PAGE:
In addition to the adaptation of the protocols for managing CD in the health system care centres, this new horizontal approach was based on the training of health professionals (physicians, nurses, and biochemists) in these protocols and on referrals and counter-referral circuits between primary and specialized care centres.
Results from 2010 to 2015. Since the implementation of the Chagas Platform in 2009, a total of 26,227 adult patients have been attended in Bolivia, in the Platform centres. Around 69% had T. cruzi infection (18,316). To date, 8,567 patients have started treatment and, on average, 80% have received the complete course. Data regarding coverage of patients with T. cruzi infection are summarized in Table 2.
The number of patients was initially low because only two centres were functioning at the outset. The number of centres increased gradually until 2013, when the sixth and latest centre was opened. The increased demand has put strain on the system (organization, logistics, regulation of stocks, appointments) and the appropriate amount of medication has not always been available. Additionally, a benznidazole stock shortage in 2012 accounted for the low number of persons who started treatment during that year. Apart from the poor availability of drugs, which still limits the number of people who can be treated, the annual gap between persons with a positive diagnosis and persons treated can also be explained by the non-fulfilment of eligibility criteria and less importantly patient’s reluctance to be treated.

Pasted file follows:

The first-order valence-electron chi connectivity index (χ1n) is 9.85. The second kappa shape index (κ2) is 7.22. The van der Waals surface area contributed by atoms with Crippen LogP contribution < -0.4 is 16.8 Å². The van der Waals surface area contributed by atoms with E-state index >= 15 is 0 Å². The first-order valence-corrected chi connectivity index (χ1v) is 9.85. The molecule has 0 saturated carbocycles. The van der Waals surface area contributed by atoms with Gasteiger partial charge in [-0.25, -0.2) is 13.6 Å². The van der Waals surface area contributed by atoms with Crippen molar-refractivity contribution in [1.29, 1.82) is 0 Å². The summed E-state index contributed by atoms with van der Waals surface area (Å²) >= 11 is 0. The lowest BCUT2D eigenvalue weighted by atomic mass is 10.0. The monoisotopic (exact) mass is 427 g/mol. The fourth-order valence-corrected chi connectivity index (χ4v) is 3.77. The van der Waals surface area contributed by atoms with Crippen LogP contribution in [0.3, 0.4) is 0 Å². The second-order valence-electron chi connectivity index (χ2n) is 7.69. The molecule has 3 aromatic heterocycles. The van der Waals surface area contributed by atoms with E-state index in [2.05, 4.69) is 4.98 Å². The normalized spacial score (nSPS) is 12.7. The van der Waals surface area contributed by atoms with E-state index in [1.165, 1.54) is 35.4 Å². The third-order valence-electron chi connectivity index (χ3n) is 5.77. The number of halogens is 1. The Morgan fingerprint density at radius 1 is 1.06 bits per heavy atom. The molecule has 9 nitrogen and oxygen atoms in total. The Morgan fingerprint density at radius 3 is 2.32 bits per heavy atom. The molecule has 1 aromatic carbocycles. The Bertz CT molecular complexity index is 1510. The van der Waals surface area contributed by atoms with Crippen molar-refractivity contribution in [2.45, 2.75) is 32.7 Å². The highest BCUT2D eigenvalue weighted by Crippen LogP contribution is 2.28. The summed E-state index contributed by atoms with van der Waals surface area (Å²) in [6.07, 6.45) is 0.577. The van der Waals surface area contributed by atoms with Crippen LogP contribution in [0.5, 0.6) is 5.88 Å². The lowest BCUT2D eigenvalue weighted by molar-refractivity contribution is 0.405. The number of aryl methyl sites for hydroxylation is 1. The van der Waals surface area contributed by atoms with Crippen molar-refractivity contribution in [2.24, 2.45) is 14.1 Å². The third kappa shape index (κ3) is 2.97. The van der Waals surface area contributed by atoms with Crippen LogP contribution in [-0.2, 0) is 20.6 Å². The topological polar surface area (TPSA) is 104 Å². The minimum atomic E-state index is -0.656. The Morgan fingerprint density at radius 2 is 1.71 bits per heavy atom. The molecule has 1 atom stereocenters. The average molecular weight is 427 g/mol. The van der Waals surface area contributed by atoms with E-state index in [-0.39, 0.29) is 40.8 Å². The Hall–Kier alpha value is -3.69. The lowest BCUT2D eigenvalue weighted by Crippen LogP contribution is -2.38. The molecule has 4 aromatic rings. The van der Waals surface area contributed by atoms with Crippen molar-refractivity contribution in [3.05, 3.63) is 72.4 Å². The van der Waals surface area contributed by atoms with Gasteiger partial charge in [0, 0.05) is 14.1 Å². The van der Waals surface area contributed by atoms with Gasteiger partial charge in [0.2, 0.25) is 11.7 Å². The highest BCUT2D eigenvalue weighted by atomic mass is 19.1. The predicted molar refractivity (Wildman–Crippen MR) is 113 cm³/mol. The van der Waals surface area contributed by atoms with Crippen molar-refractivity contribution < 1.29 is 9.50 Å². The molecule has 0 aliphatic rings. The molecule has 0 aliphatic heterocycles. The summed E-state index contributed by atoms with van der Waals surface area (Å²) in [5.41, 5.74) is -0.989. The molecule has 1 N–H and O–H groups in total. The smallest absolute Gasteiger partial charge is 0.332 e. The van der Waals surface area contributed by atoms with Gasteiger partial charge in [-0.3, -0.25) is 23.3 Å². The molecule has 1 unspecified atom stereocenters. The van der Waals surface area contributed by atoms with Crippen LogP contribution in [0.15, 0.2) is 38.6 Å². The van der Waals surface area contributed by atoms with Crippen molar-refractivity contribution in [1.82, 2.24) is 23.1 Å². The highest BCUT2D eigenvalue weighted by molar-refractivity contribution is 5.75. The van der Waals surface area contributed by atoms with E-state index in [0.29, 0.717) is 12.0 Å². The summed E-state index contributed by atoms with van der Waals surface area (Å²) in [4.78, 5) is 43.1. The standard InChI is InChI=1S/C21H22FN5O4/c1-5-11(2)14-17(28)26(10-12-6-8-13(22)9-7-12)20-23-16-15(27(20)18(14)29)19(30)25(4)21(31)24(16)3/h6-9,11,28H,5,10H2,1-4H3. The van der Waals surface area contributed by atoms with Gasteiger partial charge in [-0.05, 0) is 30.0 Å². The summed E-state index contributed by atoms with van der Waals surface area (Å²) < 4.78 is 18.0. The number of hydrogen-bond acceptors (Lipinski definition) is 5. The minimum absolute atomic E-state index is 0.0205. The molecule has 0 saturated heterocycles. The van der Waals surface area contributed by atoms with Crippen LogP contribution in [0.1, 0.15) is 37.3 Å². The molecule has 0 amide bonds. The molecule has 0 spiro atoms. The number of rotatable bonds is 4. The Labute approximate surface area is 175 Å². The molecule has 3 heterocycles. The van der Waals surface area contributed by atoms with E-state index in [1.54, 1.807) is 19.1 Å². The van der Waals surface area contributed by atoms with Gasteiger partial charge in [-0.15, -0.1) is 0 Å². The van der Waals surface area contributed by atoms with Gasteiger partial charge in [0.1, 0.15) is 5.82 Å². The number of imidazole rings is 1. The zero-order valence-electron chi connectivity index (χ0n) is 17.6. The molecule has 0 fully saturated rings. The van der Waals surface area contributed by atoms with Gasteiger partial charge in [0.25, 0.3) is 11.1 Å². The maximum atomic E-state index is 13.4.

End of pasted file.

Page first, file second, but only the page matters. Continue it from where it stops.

Strict fulfilment of inclusion criteria has improved adherence to treatment. On average, 80% of persons who initiated treatment finished the 60-day course, and conscientious follow-up ensured that data on adherence were excellent. Around 10% of patients left treatment voluntarily and around 10% of patients were advised to stop treatment owing to adverse drug reactions (ADRs) that were partially controlled with symptomatic treatment. Benznidazol and nifurtimox ADRs have been pointed out as one of the main problems for adherence to treatment, and due to the relevance of the topic, the description of them in the context of the Platform model will be described in deep in a separate manuscript.
The demand for the Platform was directly related to the implementation of community information activities. Since 2010, more than 25,000 people have received direct information about CD while in the healthcare process at Platform centres. Additionally, more than 3,500 people attended community information sessions. More than the half of these sessions was in the original language (mainly Quechua).